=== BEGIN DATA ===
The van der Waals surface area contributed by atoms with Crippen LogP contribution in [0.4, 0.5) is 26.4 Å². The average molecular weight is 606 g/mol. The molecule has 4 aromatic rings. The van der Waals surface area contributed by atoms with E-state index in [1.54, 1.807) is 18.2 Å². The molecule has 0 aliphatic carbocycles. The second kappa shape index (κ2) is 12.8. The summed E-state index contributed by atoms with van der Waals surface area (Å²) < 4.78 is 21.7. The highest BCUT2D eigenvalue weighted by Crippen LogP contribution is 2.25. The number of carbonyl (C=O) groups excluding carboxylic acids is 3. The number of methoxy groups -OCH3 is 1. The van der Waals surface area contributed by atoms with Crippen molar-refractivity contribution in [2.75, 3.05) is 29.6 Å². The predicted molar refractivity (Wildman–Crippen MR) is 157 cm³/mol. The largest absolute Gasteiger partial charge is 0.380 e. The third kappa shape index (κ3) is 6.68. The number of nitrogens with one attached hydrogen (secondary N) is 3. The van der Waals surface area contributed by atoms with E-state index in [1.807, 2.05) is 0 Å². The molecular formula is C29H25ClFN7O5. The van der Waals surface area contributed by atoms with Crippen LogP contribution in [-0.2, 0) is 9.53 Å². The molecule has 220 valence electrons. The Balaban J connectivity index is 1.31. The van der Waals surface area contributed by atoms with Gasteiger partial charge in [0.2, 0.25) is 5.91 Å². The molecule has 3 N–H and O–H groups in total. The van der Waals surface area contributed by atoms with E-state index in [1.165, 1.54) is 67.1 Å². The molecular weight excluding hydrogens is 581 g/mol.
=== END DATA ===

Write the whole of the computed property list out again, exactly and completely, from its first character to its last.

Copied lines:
The van der Waals surface area contributed by atoms with Crippen LogP contribution in [0.4, 0.5) is 26.4 Å². The average molecular weight is 606 g/mol. The molecule has 4 aromatic rings. The van der Waals surface area contributed by atoms with E-state index in [1.54, 1.807) is 18.2 Å². The molecule has 0 aliphatic carbocycles. The second kappa shape index (κ2) is 12.8. The summed E-state index contributed by atoms with van der Waals surface area (Å²) < 4.78 is 21.7. The highest BCUT2D eigenvalue weighted by Crippen LogP contribution is 2.25. The number of carbonyl (C=O) groups excluding carboxylic acids is 3. The number of methoxy groups -OCH3 is 1. The van der Waals surface area contributed by atoms with Crippen molar-refractivity contribution in [2.75, 3.05) is 29.6 Å². The predicted molar refractivity (Wildman–Crippen MR) is 157 cm³/mol. The largest absolute Gasteiger partial charge is 0.380 e. The third kappa shape index (κ3) is 6.68. The number of nitrogens with one attached hydrogen (secondary N) is 3. The van der Waals surface area contributed by atoms with E-state index in [1.807, 2.05) is 0 Å². The molecular formula is C29H25ClFN7O5. The van der Waals surface area contributed by atoms with Crippen LogP contribution in [-0.2, 0) is 9.53 Å². The molecule has 220 valence electrons. The Balaban J connectivity index is 1.31. The van der Waals surface area contributed by atoms with Gasteiger partial charge in [0.2, 0.25) is 5.91 Å². The molecule has 3 N–H and O–H groups in total. The van der Waals surface area contributed by atoms with E-state index in [1.165, 1.54) is 67.1 Å². The molecular weight excluding hydrogens is 581 g/mol.